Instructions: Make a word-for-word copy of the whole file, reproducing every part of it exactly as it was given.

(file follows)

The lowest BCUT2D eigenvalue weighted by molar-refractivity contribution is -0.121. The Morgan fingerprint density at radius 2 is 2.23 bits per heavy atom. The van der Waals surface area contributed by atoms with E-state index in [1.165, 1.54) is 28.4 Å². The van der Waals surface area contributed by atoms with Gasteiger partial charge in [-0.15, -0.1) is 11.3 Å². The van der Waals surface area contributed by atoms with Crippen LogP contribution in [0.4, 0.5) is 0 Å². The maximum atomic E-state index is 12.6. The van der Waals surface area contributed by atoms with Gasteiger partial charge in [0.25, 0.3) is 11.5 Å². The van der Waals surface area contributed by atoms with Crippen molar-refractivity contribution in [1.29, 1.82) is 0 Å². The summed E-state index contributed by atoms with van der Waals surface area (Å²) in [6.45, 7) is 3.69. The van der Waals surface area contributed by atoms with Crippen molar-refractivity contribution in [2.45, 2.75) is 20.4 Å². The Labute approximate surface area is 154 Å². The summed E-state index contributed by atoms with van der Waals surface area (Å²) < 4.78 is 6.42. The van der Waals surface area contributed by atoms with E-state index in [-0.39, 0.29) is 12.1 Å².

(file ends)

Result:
The lowest BCUT2D eigenvalue weighted by molar-refractivity contribution is -0.121. The Morgan fingerprint density at radius 2 is 2.23 bits per heavy atom. The van der Waals surface area contributed by atoms with E-state index in [1.165, 1.54) is 28.4 Å². The van der Waals surface area contributed by atoms with Gasteiger partial charge in [-0.15, -0.1) is 11.3 Å². The van der Waals surface area contributed by atoms with Crippen LogP contribution in [0.4, 0.5) is 0 Å². The maximum atomic E-state index is 12.6. The van der Waals surface area contributed by atoms with Gasteiger partial charge in [0.25, 0.3) is 11.5 Å². The van der Waals surface area contributed by atoms with Crippen molar-refractivity contribution in [1.29, 1.82) is 0 Å². The summed E-state index contributed by atoms with van der Waals surface area (Å²) in [6.45, 7) is 3.69. The van der Waals surface area contributed by atoms with Crippen molar-refractivity contribution in [2.45, 2.75) is 20.4 Å². The Labute approximate surface area is 154 Å². The summed E-state index contributed by atoms with van der Waals surface area (Å²) < 4.78 is 6.42. The van der Waals surface area contributed by atoms with E-state index in [-0.39, 0.29) is 12.1 Å².